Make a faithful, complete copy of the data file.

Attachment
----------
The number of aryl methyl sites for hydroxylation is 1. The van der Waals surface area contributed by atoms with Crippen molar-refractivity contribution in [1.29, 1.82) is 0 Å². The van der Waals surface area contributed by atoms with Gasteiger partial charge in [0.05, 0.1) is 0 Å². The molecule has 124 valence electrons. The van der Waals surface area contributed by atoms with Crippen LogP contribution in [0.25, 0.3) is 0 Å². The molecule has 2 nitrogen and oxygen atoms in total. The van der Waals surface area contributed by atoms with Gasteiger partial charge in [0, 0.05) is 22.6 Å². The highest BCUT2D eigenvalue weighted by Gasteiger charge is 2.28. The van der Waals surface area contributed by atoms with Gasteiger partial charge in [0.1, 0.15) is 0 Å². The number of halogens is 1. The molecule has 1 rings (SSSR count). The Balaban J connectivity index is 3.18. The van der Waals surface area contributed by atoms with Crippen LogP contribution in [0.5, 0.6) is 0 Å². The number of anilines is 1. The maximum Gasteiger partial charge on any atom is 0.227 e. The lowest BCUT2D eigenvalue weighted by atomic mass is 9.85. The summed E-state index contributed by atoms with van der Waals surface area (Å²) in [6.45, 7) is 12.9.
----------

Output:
The number of aryl methyl sites for hydroxylation is 1. The van der Waals surface area contributed by atoms with Crippen molar-refractivity contribution in [1.29, 1.82) is 0 Å². The van der Waals surface area contributed by atoms with Gasteiger partial charge in [0.05, 0.1) is 0 Å². The molecule has 124 valence electrons. The van der Waals surface area contributed by atoms with Crippen LogP contribution in [0.25, 0.3) is 0 Å². The molecule has 2 nitrogen and oxygen atoms in total. The van der Waals surface area contributed by atoms with Gasteiger partial charge in [0, 0.05) is 22.6 Å². The highest BCUT2D eigenvalue weighted by Gasteiger charge is 2.28. The van der Waals surface area contributed by atoms with Gasteiger partial charge in [0.1, 0.15) is 0 Å². The number of halogens is 1. The molecule has 1 rings (SSSR count). The Balaban J connectivity index is 3.18. The van der Waals surface area contributed by atoms with Crippen LogP contribution in [0.5, 0.6) is 0 Å². The number of anilines is 1. The maximum Gasteiger partial charge on any atom is 0.227 e. The lowest BCUT2D eigenvalue weighted by atomic mass is 9.85. The summed E-state index contributed by atoms with van der Waals surface area (Å²) in [6.45, 7) is 12.9.